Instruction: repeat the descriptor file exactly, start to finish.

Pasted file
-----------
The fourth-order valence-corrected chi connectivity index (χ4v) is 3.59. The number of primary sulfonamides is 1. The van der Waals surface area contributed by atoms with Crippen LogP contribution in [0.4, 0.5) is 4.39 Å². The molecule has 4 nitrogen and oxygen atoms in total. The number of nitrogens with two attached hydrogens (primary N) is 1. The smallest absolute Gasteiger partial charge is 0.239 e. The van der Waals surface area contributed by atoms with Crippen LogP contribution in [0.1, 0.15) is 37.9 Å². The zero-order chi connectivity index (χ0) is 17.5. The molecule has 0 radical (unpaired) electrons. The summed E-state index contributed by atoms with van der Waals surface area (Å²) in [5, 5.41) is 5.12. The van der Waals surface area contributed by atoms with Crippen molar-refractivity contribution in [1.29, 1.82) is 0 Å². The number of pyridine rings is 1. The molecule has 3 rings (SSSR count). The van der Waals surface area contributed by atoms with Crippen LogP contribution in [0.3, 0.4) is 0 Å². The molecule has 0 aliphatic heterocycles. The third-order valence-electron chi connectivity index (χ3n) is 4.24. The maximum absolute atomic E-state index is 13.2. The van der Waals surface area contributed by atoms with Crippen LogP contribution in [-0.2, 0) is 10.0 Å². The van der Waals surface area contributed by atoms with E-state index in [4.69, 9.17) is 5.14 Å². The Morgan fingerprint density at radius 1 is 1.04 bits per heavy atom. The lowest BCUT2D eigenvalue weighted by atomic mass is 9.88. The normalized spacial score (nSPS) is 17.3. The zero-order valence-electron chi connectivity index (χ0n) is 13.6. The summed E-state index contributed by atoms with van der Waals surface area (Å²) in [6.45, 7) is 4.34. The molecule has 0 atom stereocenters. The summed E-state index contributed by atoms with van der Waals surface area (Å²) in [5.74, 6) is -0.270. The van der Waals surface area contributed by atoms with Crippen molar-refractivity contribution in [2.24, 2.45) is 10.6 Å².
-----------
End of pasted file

The fourth-order valence-corrected chi connectivity index (χ4v) is 3.59. The number of primary sulfonamides is 1. The van der Waals surface area contributed by atoms with Crippen LogP contribution in [0.4, 0.5) is 4.39 Å². The molecule has 4 nitrogen and oxygen atoms in total. The number of nitrogens with two attached hydrogens (primary N) is 1. The smallest absolute Gasteiger partial charge is 0.239 e. The van der Waals surface area contributed by atoms with Crippen LogP contribution in [0.1, 0.15) is 37.9 Å². The zero-order chi connectivity index (χ0) is 17.5. The molecule has 0 radical (unpaired) electrons. The summed E-state index contributed by atoms with van der Waals surface area (Å²) in [5, 5.41) is 5.12. The van der Waals surface area contributed by atoms with Crippen molar-refractivity contribution in [1.29, 1.82) is 0 Å². The number of pyridine rings is 1. The molecule has 3 rings (SSSR count). The van der Waals surface area contributed by atoms with Crippen LogP contribution in [0.3, 0.4) is 0 Å². The molecule has 0 aliphatic heterocycles. The third-order valence-electron chi connectivity index (χ3n) is 4.24. The maximum absolute atomic E-state index is 13.2. The van der Waals surface area contributed by atoms with Crippen LogP contribution in [-0.2, 0) is 10.0 Å². The van der Waals surface area contributed by atoms with E-state index in [4.69, 9.17) is 5.14 Å². The Morgan fingerprint density at radius 1 is 1.04 bits per heavy atom. The lowest BCUT2D eigenvalue weighted by atomic mass is 9.88. The normalized spacial score (nSPS) is 17.3. The zero-order valence-electron chi connectivity index (χ0n) is 13.6. The summed E-state index contributed by atoms with van der Waals surface area (Å²) in [6.45, 7) is 4.34. The molecule has 0 atom stereocenters. The summed E-state index contributed by atoms with van der Waals surface area (Å²) in [5.74, 6) is -0.270. The van der Waals surface area contributed by atoms with Crippen molar-refractivity contribution in [2.24, 2.45) is 10.6 Å².